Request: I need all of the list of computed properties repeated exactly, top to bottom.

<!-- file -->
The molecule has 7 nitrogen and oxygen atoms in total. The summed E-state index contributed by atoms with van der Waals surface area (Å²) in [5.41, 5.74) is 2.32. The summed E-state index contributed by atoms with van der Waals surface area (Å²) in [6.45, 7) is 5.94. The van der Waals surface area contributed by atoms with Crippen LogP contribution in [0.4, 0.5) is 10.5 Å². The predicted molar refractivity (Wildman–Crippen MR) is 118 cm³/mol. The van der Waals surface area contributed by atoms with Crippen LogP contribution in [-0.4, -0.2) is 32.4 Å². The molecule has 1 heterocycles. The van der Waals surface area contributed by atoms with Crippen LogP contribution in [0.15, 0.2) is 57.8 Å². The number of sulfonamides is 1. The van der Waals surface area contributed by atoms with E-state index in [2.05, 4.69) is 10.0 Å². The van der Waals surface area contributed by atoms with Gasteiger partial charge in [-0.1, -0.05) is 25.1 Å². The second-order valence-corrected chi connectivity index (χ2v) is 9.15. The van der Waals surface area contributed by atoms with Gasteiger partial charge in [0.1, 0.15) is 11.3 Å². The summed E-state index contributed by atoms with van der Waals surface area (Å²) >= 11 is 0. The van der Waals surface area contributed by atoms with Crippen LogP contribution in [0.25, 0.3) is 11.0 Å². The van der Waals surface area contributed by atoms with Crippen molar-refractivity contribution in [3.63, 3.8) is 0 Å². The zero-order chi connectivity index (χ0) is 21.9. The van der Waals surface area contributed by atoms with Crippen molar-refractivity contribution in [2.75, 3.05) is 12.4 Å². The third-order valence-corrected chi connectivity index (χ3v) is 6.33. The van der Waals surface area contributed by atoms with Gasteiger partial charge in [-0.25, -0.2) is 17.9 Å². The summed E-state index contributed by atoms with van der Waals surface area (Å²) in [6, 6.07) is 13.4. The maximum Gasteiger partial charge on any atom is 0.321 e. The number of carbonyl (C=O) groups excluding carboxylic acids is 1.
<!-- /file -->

The molecule has 7 nitrogen and oxygen atoms in total. The summed E-state index contributed by atoms with van der Waals surface area (Å²) in [5.41, 5.74) is 2.32. The summed E-state index contributed by atoms with van der Waals surface area (Å²) in [6.45, 7) is 5.94. The van der Waals surface area contributed by atoms with Crippen LogP contribution in [0.4, 0.5) is 10.5 Å². The predicted molar refractivity (Wildman–Crippen MR) is 118 cm³/mol. The van der Waals surface area contributed by atoms with Crippen LogP contribution in [-0.4, -0.2) is 32.4 Å². The molecule has 1 heterocycles. The van der Waals surface area contributed by atoms with Crippen LogP contribution in [0.15, 0.2) is 57.8 Å². The number of sulfonamides is 1. The van der Waals surface area contributed by atoms with E-state index in [2.05, 4.69) is 10.0 Å². The van der Waals surface area contributed by atoms with Gasteiger partial charge in [-0.1, -0.05) is 25.1 Å². The second-order valence-corrected chi connectivity index (χ2v) is 9.15. The van der Waals surface area contributed by atoms with Gasteiger partial charge in [0.1, 0.15) is 11.3 Å². The summed E-state index contributed by atoms with van der Waals surface area (Å²) >= 11 is 0. The van der Waals surface area contributed by atoms with Crippen LogP contribution in [0.25, 0.3) is 11.0 Å². The van der Waals surface area contributed by atoms with Crippen molar-refractivity contribution in [3.63, 3.8) is 0 Å². The zero-order chi connectivity index (χ0) is 21.9. The van der Waals surface area contributed by atoms with Crippen molar-refractivity contribution in [2.75, 3.05) is 12.4 Å². The third-order valence-corrected chi connectivity index (χ3v) is 6.33. The van der Waals surface area contributed by atoms with Gasteiger partial charge in [-0.25, -0.2) is 17.9 Å². The summed E-state index contributed by atoms with van der Waals surface area (Å²) in [6, 6.07) is 13.4. The maximum Gasteiger partial charge on any atom is 0.321 e. The number of carbonyl (C=O) groups excluding carboxylic acids is 1.